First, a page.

leaves have a pleasant cucumber flavor and have been eaten since classical Greek times and

were commonly used in salads from the 15th to 19th centuries. In recent times they have been

used as ensalada italiana in Spain, especially in Catalonia. The leaves are also added to cold

drinks in the same way as the better-known borage. The upper parts of the plant and its roots

have been used in folk medicine for digestive disorders. In arid areas it is occasionally cultivated as fodder for sheep.

Great burnet, Sanguisorba officinalis, is a larger plant of similar uses. It originates from the temperate zones of Eurasia and North America and is cultivated mainly in Asia and Japan. The young

leaves are used for salads and are also served with other vegetables or as a spice for soups. In folk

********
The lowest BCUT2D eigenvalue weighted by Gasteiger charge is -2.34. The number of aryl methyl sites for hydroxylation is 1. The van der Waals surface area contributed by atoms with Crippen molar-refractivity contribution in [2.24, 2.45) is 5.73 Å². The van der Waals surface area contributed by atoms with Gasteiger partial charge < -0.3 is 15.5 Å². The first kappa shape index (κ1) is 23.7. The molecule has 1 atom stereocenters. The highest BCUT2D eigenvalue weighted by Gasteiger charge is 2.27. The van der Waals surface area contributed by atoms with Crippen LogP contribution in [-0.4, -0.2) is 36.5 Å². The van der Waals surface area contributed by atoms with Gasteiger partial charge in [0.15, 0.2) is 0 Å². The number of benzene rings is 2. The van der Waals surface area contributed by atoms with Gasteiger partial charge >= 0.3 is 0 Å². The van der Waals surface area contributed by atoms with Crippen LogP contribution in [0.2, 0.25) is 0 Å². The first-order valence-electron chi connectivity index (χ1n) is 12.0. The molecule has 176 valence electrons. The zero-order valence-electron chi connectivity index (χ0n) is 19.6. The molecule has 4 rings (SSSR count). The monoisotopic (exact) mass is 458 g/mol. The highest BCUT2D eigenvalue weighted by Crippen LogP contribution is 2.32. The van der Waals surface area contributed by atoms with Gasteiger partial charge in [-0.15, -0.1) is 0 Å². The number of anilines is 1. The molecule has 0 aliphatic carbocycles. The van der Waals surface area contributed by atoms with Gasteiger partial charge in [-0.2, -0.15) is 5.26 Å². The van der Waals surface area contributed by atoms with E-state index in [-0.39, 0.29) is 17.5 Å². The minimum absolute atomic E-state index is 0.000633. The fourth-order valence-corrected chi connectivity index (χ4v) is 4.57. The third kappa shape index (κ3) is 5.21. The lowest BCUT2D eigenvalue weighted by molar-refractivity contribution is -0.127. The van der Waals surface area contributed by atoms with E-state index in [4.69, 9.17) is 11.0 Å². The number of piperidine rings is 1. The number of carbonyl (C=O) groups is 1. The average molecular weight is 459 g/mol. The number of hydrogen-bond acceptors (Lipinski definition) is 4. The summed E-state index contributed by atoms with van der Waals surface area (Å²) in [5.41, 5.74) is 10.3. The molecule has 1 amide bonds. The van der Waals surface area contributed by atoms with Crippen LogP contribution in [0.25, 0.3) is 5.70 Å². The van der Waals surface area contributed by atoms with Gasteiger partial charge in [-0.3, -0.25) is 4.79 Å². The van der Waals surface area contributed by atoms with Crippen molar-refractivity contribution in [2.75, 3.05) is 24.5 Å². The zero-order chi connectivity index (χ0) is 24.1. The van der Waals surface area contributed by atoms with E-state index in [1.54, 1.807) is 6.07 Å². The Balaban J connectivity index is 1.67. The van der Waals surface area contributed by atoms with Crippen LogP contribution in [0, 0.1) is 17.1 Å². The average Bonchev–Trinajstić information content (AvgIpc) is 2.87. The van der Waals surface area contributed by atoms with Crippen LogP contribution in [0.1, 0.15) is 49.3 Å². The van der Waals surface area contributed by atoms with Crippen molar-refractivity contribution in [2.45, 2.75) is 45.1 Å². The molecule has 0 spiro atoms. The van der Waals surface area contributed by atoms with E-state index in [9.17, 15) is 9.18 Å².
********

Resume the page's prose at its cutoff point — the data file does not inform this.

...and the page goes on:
medicine, extracts of the roots are used in Russia, China, and Japan as an antiseptic.

Capers Capparis spinosa


Capers are the unopened flower buds of a spiny trailing shrub, which occurs in the Mediterranean

region and in North Africa and Asia Minor. It is cultivated mainly in Mediterranean areas, but also

in Tibet, India, and Southeast Asia. The biggest producers are Italy and Spain. The plant is sprawling and is covered in thorns, though highly domesticated races without thorns are also cultivated.

As the buds develop rapidly, they must be harvested daily which increases the costs of the product.

The buds are pickled in vinegar or preserved in salt and have been used since at least the time of the

ancient Greeks as a condiment to add a salty-sour flavor to sauces (e.g., tartare sauce), cheeses,

salad dressings, stews, pasta sauces, and various other meat and fish dishes. The fresh buds are not

Herbs and Vegetables • 101

eaten, because the characteristic slightly bitter flavor is due to the presence of capric acid which is